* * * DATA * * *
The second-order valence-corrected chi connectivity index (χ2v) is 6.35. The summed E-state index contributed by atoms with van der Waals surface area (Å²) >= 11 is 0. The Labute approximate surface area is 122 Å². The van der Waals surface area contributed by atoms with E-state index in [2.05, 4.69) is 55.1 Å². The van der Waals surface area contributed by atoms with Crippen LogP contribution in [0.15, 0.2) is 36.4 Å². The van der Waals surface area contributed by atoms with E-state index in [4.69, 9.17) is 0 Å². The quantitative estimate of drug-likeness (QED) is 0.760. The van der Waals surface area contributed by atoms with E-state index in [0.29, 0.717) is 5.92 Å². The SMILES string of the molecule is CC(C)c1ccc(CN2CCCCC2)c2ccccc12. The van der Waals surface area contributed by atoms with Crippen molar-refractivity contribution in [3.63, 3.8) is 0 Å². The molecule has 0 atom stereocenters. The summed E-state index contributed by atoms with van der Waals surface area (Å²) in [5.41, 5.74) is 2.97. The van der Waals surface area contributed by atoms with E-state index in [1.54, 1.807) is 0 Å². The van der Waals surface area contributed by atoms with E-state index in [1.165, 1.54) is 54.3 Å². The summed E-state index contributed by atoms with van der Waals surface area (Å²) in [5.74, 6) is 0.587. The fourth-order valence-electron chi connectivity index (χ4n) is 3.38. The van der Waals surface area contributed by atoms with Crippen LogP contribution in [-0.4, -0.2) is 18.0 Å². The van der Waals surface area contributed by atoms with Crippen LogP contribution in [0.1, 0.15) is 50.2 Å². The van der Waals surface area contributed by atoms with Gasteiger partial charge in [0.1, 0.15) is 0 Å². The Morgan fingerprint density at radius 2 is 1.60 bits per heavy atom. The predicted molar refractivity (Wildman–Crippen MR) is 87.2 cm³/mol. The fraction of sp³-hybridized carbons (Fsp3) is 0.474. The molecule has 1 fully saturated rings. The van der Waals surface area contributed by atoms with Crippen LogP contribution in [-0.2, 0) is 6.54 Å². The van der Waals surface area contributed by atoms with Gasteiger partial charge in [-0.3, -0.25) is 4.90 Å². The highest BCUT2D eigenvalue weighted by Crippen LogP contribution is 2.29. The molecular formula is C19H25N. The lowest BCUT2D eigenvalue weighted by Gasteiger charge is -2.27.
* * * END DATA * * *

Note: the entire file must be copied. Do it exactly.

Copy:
The second-order valence-corrected chi connectivity index (χ2v) is 6.35. The summed E-state index contributed by atoms with van der Waals surface area (Å²) >= 11 is 0. The Labute approximate surface area is 122 Å². The van der Waals surface area contributed by atoms with E-state index in [2.05, 4.69) is 55.1 Å². The van der Waals surface area contributed by atoms with Crippen LogP contribution in [0.15, 0.2) is 36.4 Å². The van der Waals surface area contributed by atoms with E-state index in [4.69, 9.17) is 0 Å². The quantitative estimate of drug-likeness (QED) is 0.760. The van der Waals surface area contributed by atoms with E-state index in [0.29, 0.717) is 5.92 Å². The SMILES string of the molecule is CC(C)c1ccc(CN2CCCCC2)c2ccccc12. The van der Waals surface area contributed by atoms with Crippen molar-refractivity contribution in [3.63, 3.8) is 0 Å². The molecule has 0 atom stereocenters. The summed E-state index contributed by atoms with van der Waals surface area (Å²) in [5.41, 5.74) is 2.97. The van der Waals surface area contributed by atoms with E-state index in [1.54, 1.807) is 0 Å². The van der Waals surface area contributed by atoms with E-state index in [1.165, 1.54) is 54.3 Å². The summed E-state index contributed by atoms with van der Waals surface area (Å²) in [5.74, 6) is 0.587. The fourth-order valence-electron chi connectivity index (χ4n) is 3.38. The van der Waals surface area contributed by atoms with Crippen LogP contribution in [-0.4, -0.2) is 18.0 Å². The van der Waals surface area contributed by atoms with Crippen LogP contribution in [0.1, 0.15) is 50.2 Å². The van der Waals surface area contributed by atoms with Gasteiger partial charge in [0.1, 0.15) is 0 Å². The Morgan fingerprint density at radius 2 is 1.60 bits per heavy atom. The predicted molar refractivity (Wildman–Crippen MR) is 87.2 cm³/mol. The fraction of sp³-hybridized carbons (Fsp3) is 0.474. The molecule has 1 fully saturated rings. The van der Waals surface area contributed by atoms with Crippen LogP contribution in [-0.2, 0) is 6.54 Å². The van der Waals surface area contributed by atoms with Gasteiger partial charge in [-0.3, -0.25) is 4.90 Å². The highest BCUT2D eigenvalue weighted by Crippen LogP contribution is 2.29. The molecular formula is C19H25N. The lowest BCUT2D eigenvalue weighted by Gasteiger charge is -2.27.